John Schools, Farley, Actions vs. words

Melissa Farley recently posted her thoughts on an LA Times article about John School.

http://latimesblogs.latimes.com/comments_blog/2009/02/sex-school.html

I have posted on the john school topic in the LA Times Blog but am not sure I will clear moderation with thoughts on Farley.  So I am bringing them here.

Melissa Farley writes in italics  ”

Thank you for asking if the crime of buying a human being for sex should be a misdemeanor. I think that buying sex should be a felony”,

That would make every man that hires a sex worker a felon.  Even from a logistical standpoint this would be an astonishing strain on the legal system that would divert enormous resources away from crimes that tend to be much more destructive such as rape, murder, ……   Great so prisons would be filled with men that are convicted felons just for hiring a prostitute.  Not for raping one, not for murdering one, not for,,,,,,,
So we incarcerate them as felons.  Brilliant.

although those who are bought by johns in prostitution should not be arrested.

Well, at the most basic level I agree with Melissa on this.  The sex worker shouldn’t be arrested.  Although Melissa needs to recognize her words and actions don’t equal each other.  When the time came that she could have supported and done something to keep women from being arrested via Proposition K,  Melissa was an outspoken opponent of decriminalizing the women she purports to want decrminialized.

It seems much more important than the women in prostitution she professes expertise of and advocacy for, she felt the women should remain the majority of arrests, persecuted by the legal system at a much greater rate then the men she wishes to be felons.   She voted and strongly advocated for the status quo in which women are a huge majority of the arrests in order to pursue her vision of making men felons for hiring a sex worker.   Not for raping one, not for assaulting one, but just for hiring one.  She was outspoken in her support of a system that makes the very women she claims to be an expert in, the very women that she claims advocacy for, to continue to suffer.  All so that she can have her vision of punishing men.  Not to mention, if it were decriminalized, her allied projects like John School would not have johns anymore and business for prohibitionists would suffer.

Also, while I tend to dislike splitting hairs on individual words.   Men buying women, buying is a very limited context situation.  Buying implies ownership.  Not hiring for a service.  Buying essentially is equal to buying a slave.  Sorry Melissa but despite the rhetoric, a huge majority of women in prostitution aren’t slaves.  They may have, in many cases, very poor working conditions but slavery is an extreme that should not be implied to mean all.  It is a huge disservice to conflate the slave with the woman hired for a sexual service.   Hired for a sexual service, perhaps even rented, but bought,,,, bought is a very poor choice of words that represents an enormous and unrealistic conflation.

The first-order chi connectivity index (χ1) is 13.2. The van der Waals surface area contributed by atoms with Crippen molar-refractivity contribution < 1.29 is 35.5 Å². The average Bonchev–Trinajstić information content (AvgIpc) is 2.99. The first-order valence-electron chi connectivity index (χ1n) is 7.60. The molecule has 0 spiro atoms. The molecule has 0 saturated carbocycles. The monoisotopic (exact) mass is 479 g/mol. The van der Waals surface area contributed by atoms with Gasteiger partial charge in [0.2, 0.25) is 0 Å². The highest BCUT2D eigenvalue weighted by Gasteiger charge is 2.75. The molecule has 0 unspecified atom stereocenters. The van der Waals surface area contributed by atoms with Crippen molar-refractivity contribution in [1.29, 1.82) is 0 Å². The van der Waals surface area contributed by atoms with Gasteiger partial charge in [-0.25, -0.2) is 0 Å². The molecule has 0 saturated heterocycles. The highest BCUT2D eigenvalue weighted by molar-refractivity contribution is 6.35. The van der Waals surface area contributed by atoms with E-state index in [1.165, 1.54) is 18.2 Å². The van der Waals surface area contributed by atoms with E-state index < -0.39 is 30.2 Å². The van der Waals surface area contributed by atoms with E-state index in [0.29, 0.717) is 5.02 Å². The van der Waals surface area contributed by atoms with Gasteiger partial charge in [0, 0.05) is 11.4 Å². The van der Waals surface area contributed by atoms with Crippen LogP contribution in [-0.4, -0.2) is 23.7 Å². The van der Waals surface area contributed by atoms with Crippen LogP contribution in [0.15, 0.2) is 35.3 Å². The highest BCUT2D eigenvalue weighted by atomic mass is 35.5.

Melissa Farley states “They should be offered housing, drug treatment, and other services.”

Well, they should be offered those anyway, if needed.  Everyone should.  Oops, sorry my socialistic tendencies are coming out in this.   But Melissa’s activism has demonstrated repeatedly she believes these services should be provided after the prostitute has been arrested/rescued, and under TVPRA only by limited providers.  Answers to this kind of issue for the women that are in the sex industry because of housing, drug treatment and other service related needs, those need to be addressed proactively not reactionary.   Getting arrested is not the right avenue to insert these services into the sex workers life.

No disrespect intended to anyone from the west coast or more progressive cities, but,  there is often a misunderstanding by people like Melissa, who have grown up in an academic setting and live in progressive west coast cities.  Services in many areas of the country are not easily accessed.  They take a long time to access and it is going to take a lot more than a few projects like SAGE in progressive US cities.  For the woman, that has immediate needs such as housing, chemical dependency, hunger, these issues need financial answers that are immediate.  Often that answer may have to come in the form of sex work.   Perhaps not a great option in many cases but then again neither is homelessness.

Perhaps a better solution than Melissa’s would be to take the money that would be spent on incarcerating all the men for felonies that Melissa wishes to be incarcerated, thus housed, fed, medical care, and instead offer those to the women being advocated for.  Given that Melissa is implying, and in many cases this is an accurate representation of needs, but given that she is implying this need into the equation, if the needs are met, many of the women that are in the sex industry that shouldn’t be.  Well, they wouldn’t be.

But once again, Melissa’s actions speak volumes to the fact she is prioritizing the importance of her macro level radical feminist viewpoint over the lives of the people she is the expert of and representing.

Melissa Farley states “Sweden put this abolitiionist law into effect in 2000. Since then, trafficking into Sweden has plummeted. It’s a law that works.”